- Student Groups
- Get Involved
Since the inception of the University of Manitoba Engineering Society (UMES) in 1909, the President of UMES has traditionally been known as the Senior Stick, and each spring has been marked by the passing of the ceremonial Stick-Of-Office from the outgoing Senior Stick to the incoming Senior Stick. At the end of each term of office the outgoing Senior Stick's name is engraved on a silver band and placed on the Stick-of-Office.
The Stick-Of-Office has an interesting history that, until recently, has never been widely known. The concept for the Stick was brought to the Engineering Society, and indeed to the entire University, by Professor E.E. Brydon-Jack when he was named the University's first professor of Engineering in 1906. Professor Brydon-Jack learned about the Stick-Of-Office tradition while visiting Dimbleby College in Portmeirion, Wales. The money was not available to commission the first Stick-Of-Office until 1927, and at that time the names of the previous Senior Sticks were included retroactively. In 1987, the first Stick-Of-Office had no room for additional names, and the former Senior Sticks were canvassed in order to finance the cost of commissioning a new one. The former Senior Sticks were so generous that enough money was left over to construct a display case as a gift to the University.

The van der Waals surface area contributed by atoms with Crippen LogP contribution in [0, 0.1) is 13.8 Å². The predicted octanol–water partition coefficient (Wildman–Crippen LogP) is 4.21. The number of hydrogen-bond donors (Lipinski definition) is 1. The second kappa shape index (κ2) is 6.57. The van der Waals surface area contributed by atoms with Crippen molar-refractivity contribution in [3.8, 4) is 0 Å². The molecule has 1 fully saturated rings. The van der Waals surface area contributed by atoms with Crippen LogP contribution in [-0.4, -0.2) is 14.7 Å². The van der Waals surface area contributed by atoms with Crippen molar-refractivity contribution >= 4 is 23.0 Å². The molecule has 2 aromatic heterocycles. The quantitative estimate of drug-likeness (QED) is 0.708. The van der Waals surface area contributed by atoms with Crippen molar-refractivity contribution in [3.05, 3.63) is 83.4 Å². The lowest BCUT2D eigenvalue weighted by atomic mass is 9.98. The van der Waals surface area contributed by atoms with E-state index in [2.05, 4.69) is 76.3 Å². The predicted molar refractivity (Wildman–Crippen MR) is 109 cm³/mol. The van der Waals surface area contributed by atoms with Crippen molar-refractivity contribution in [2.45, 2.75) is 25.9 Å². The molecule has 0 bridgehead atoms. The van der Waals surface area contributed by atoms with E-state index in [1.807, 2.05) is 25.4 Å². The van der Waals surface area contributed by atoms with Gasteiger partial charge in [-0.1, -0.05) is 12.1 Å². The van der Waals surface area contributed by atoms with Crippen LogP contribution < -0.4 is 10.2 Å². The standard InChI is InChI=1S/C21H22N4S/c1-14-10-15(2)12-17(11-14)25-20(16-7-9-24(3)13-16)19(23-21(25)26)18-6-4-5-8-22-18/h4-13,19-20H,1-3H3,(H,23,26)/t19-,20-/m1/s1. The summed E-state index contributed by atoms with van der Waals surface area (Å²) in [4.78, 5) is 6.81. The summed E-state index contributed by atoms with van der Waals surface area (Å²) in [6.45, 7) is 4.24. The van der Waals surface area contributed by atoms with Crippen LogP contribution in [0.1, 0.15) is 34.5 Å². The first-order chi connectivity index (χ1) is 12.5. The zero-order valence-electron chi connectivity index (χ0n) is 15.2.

Both the 1927 and 1988 Sticks have very interesting and symbolic elements to their designs. The beaver on the very top of the crown of both the 1927 and 1988 Sticks was a traditional symbol of the army Corps of Engineers in Canada, and is sitting on a stylized sun, a source of life in ancient mythology. The 1927 stick was known for years for its distinctive rattle caused by something loose in the crown. This led to rumours that the Stick itself was a miniature time capsule and that a secret was held within. It wasn't until the 1988 Stick was commissioned that the secret was discovered - the rattle was caused by a loose chip of diamond that had been enclosed in the crown of the Stick since 1927. Also, inscribed on the inside of the silver crown, hidden from view, is the secret phrase that is repeated annually by the outgoing Senior Stick to the incoming Senior Stick. The 1988 Stick also has this phrase inscribed on its inside and contains a small diamond. When the 1927 Stick was commissioned the Faculty of Engineering also encompassed Architecture, and for this reason it says Faculty of Engineering and Architecture on it. The red and white circular logo is the traditional symbol of the Engineering Society, and it is joined on the 1988 Stick by the Red Lion, a more recent logo of the Society. Intriguingly enough, the circular pin on the 1988 Stick was actually found at a garage sale in 1987 by a student who recognized it as the UMES emblem; when the students charged with procuring the 1988 Stick noticed what their friend was wearing on his lapel they swiftly and efficiently stole it to be included on the new Stick-Of-Office. The silversmith who crafted the new Stick ascertained that the old pin was actually older than the 1927 Stick; faintly engraved at the bottom of the pin was the inscription "1912" which was obscured when the pin was cleaned before mounting. In this way part of the old tradition of the Faculty was recognized in the creation of the new Stick.